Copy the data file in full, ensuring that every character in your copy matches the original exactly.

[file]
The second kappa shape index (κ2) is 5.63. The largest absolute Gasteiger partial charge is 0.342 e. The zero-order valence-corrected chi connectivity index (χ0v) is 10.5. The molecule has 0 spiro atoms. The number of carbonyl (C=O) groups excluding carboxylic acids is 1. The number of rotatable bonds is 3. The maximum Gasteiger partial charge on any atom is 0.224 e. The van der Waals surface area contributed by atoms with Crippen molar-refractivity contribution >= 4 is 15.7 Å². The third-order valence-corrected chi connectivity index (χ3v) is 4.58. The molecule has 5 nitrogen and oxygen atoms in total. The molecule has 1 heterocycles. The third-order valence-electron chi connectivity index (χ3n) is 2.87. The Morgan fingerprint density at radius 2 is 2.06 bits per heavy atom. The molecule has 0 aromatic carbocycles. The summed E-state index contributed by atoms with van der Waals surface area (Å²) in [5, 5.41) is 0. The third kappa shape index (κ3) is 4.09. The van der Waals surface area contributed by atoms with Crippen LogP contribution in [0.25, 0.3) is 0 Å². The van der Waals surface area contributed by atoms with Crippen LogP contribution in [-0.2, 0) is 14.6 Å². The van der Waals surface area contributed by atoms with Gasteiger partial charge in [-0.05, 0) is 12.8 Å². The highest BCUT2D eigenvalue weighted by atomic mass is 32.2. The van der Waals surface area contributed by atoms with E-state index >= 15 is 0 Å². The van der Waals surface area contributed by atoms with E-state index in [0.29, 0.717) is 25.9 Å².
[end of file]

The second kappa shape index (κ2) is 5.63. The largest absolute Gasteiger partial charge is 0.342 e. The zero-order valence-corrected chi connectivity index (χ0v) is 10.5. The molecule has 0 spiro atoms. The number of carbonyl (C=O) groups excluding carboxylic acids is 1. The number of rotatable bonds is 3. The maximum Gasteiger partial charge on any atom is 0.224 e. The van der Waals surface area contributed by atoms with Crippen molar-refractivity contribution >= 4 is 15.7 Å². The third-order valence-corrected chi connectivity index (χ3v) is 4.58. The molecule has 5 nitrogen and oxygen atoms in total. The molecule has 1 heterocycles. The third-order valence-electron chi connectivity index (χ3n) is 2.87. The Morgan fingerprint density at radius 2 is 2.06 bits per heavy atom. The molecule has 0 aromatic carbocycles. The summed E-state index contributed by atoms with van der Waals surface area (Å²) in [5, 5.41) is 0. The third kappa shape index (κ3) is 4.09. The van der Waals surface area contributed by atoms with Crippen LogP contribution in [0.25, 0.3) is 0 Å². The van der Waals surface area contributed by atoms with Crippen LogP contribution in [-0.2, 0) is 14.6 Å². The van der Waals surface area contributed by atoms with Gasteiger partial charge in [-0.05, 0) is 12.8 Å². The highest BCUT2D eigenvalue weighted by atomic mass is 32.2. The van der Waals surface area contributed by atoms with E-state index >= 15 is 0 Å². The van der Waals surface area contributed by atoms with E-state index in [0.29, 0.717) is 25.9 Å².